The NCSL Blog

16

By Christopher McMichael

A recent report from the U.S. Department of Energy (DOE) has sparked debate over the potential for solar power to produce nearly half of the nation’s electricity by 2050—an immense and complicated goal for a technology that currently accounts for only 3% of power generation.  

power lines, solar, windThe DOE’s Solar Futures Study details the role that solar energy can play in decarbonizing the nation’s power sector and provides a blueprint to deploy the technology, calling for solar power to generate 40% of the nation’s electricity by 2035 and 45% by 2050.

For context, the U.S. installed a record 15 gigawatts (GW) of solar power in 2020. In order to reach the study’s targets, the nation would need to double that record level of deployment annually through 2025, quadruple it between 2025 and 2030 and ramp up at a similar rate to a total of 1600 GW of solar by 2050 to achieve a zero-carbon grid.

The study has led experts to weigh in on the feasibility of reaching such ambitious targets. Questions have been raised regarding the massive deployment of solar energy sources and infrastructure needed to reach the goals laid out in the study.

Such aggressive deployment would also require a modernized and resilient grid, upgraded storage capacity and technology, a revamped supply chain, the acquisition of land and siting of facilities, among other issues. Nevertheless, the study maintains that these issues can be addressed on the way to reaching those mid-century targets.

A rapid and massive shift in solar energy deployment would require legislative support at both the state and federal level. Renewable Portfolio Standards have been effective state policies at driving renewable energy transition and have contributed to about half of the growth in U.S. renewable energy generation since the early 2000s. State public utility commission policies can also play a role in driving clean energy capacity and grid decarbonization. Emissions reduction and market-based incentives could also be an effective tool for promoting decarbonization.

Solar energy deployment would also need robust federal support to drive the deployment of renewable energy sources at the level proposed by the study. Similar to Renewable Portfolio Standards, the federal Clean Electricity Payment Policy recently proposed in the $3.5 trillion federal reconciliation bill, could play a pivotal role in incentivizing and accelerating a clean energy build-out. Over 700 solar energy companies recently penned a letter to congress asking for a long-term extension of the solar investment tax credit and other federal support.

A modernized and resilient grid would be necessary to meet the growing demands of the energy sector and the deployment of new energy sources. For example, the study anticipates that small-scale solar and microgrids will be essential to power increased loads or supply power during outages. Additionally, the management of distributed energy resources, microgrids and electric vehicles would have to be integrated more seamlessly into bulk power grid operations.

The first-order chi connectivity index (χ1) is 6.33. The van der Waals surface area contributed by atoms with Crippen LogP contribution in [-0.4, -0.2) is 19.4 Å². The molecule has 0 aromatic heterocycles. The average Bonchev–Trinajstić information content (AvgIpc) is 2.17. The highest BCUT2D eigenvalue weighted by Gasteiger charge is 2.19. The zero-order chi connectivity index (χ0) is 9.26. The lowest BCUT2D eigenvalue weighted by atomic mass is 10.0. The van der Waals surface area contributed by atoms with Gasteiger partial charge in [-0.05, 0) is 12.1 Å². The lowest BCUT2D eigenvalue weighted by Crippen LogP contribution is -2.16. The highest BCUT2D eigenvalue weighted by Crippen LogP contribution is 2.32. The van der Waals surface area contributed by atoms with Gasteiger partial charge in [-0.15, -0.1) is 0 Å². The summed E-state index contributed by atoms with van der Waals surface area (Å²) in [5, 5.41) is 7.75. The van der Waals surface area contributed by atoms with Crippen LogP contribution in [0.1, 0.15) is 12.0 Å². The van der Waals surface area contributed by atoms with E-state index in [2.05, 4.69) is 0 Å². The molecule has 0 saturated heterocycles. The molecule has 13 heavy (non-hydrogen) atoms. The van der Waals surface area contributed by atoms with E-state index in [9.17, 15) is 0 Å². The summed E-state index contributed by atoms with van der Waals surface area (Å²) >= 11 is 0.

Energy storage capacity would also have to increase 70 times from the current installed capacity, according to the study. There is set to be a record amount of battery storage installed and billions of dollars worth of investment in storage technologies in 2021.

Additional issues relate to the logistical problems created by ramping up demand and production of solar energy. For instance, land acquisition poses challenges for the scale of solar development needed to decarbonize the grid, but the study maintains that the siting of solar facilities is not a significant constraint since solar facilities could be sited on disturbed or already contaminated lands.

Supply-side constraints amidst the growing demand for solar could pose significant barriers. The cost of obtaining raw materials, such as steel and aluminum, which have already led to climbing solar-project prices this year, and insufficient manufacturing capacity could threaten the deployment of solar energy sources.

Ultimately, the Department of Energy’s Solar Futures Study is the most comprehensive review to date of the potential role of solar in decarbonizing the U.S. electricity grid. While the study does not advocate for the adoption of any specific policies or programs, it does lay out a detailed blueprint regarding energy transition and paints decarbonization by 2050 as a realistic goal.

The DOE is continuing to study the opportunities for a clean energy transition reliant on solar energy. The department recently released two requests for information seeking input on the use of solar energy to decarbonize industrial processes and on the impacts of solar development on wildlife and ecosystems.

Additional NCSL Resources:

Christopher McMichael is a policy associate in NCSL’s energy program.

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About the NCSL Blog

This blog offers updates on the National Conference of State Legislatures' research and training, the latest on federalism and the state legislative institution, and posts about state legislators and legislative staff. The blog is edited by NCSL staff and written primarily by NCSL's experts on public policy and the state legislative institution.